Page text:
Geena Davis – #WomenWhoLead: Powerful Women Changing the World

This is part of the #WomenWhoLead campaign! During Women’s History Month LiveYourDream.org is featuring powerful women who are making a difference in their fields, inspiring the next generation, and changing the world for the better. These fierce feminist icons advocate for gender equality, challenge sexism, fight the patriarchy, and empower women everywhere to live their dreams.

Who is Geena Davis?

You know Academy Award winner Geena Davis from lots of movies like A League of Their Own and Stewart Little, and most famously her role as Thelma in the brilliant 1991 film Thelma and Louise. That movie, written by Callie Khouri in which Davis starred alongside Susan Sarandon, tells a compelling story of female friendship that shows women occupying spaces and portraying character traits that were traditionally reserved for men. It did something on screen that was new and different: it showed women in leading roles, representing themselves and telling their own stories.

Thelma and Louise
Actresses Susan Sarandon (left) and Geena Davis star in the film ‘Thelma And Louise’, 1991. (Photo by MGM Studios/Getty Images)

What does she do?

Through her work in film, Davis noticed a problem. Women were hardly ever given leading roles. They were expected to play the wives or girlfriends of the leading men, but they were rarely given the opportunity to lead themselves. She faced this discrimination in her own career and was frustrated by the limited opportunities presented to her.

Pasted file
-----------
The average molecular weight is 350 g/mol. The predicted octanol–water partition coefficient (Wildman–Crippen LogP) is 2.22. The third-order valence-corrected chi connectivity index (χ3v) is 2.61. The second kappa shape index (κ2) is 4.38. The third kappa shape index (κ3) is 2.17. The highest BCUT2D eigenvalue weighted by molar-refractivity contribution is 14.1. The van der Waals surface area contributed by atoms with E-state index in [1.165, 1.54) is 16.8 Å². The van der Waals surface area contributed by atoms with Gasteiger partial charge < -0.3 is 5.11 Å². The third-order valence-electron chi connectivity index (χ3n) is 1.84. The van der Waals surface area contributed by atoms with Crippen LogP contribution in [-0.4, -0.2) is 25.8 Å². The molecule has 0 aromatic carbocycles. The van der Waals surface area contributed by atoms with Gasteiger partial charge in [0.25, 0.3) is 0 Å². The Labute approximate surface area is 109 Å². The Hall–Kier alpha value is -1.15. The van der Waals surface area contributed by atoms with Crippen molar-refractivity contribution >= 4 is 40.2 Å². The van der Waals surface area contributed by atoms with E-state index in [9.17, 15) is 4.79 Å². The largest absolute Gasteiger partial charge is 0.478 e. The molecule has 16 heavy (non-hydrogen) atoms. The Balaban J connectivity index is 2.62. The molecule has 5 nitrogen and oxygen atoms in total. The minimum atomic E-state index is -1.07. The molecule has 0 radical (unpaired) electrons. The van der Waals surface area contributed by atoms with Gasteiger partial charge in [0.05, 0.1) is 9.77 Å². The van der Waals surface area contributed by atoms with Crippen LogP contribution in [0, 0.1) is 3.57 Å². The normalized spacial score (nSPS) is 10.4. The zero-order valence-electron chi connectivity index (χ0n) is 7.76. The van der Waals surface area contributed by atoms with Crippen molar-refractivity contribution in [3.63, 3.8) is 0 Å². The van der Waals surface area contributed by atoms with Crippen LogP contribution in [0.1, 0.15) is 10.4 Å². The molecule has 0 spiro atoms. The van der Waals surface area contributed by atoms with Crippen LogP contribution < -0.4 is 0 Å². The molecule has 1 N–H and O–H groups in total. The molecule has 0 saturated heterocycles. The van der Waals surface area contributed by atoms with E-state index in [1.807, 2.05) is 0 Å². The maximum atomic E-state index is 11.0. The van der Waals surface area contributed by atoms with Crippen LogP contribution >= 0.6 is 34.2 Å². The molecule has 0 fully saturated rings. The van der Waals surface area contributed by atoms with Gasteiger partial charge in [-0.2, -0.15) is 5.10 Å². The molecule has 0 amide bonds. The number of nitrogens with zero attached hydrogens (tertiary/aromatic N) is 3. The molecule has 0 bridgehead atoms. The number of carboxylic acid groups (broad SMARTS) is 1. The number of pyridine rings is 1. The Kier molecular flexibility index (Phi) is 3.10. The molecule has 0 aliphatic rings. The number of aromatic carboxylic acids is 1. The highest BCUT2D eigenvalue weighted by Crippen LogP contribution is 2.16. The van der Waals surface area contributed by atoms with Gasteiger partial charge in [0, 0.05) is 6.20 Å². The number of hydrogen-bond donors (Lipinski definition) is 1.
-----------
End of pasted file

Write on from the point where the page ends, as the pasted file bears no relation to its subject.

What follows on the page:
Davis wanted to figure out how to fix this, so in response, she founded the Geena Davis Institute on Gender in Media. The institute focuses is working toward eliminating unconscious gender bias, challenging stereotypes, and creating media that features diverse, strong female characters primarily in the media produced for children.

The institute does comprehensive research on the portrayal of women in the media and in the decade or so since its launch has extended to look at the representation of people of color, people with disabilities and LGBTQ folks as well. Their 2019 report presents statistics like how male leads outnumber female leads two-to-one and that fewer than 1% of family films feature a lead with a disability, a statistic that has not improved in the past decade.

“If she can see it, she can be it”

The work that Geena Davis has done, both through her institute and through her acting, has inspired a whole new generation of young women working in film. Women like Nina Jacobson (producer of The Hunger Games and Crazy Rich Asians) and Emma Watson (Harry Potter, Perks of Being a Wallflower) say they have Geena Davis to thank for the way they have focused their careers on telling the stories strong women.

In September of 2018, Davis released a new project, the documentary This Changes Everything, which is about the portrayal of women in media. The documentary features women like Meryl Streep, Reese Witherspoon, and Taraji P. Henson talking about their experiences in the industry. It is an in depth and personal look at the gender disparity in Hollywood.

Geena Davis has dedicated her life to giving women in the media the opportunities they deserve. Because of her work there are more female characters for little girls to look up to and more women empowered to be whoever they want to be.

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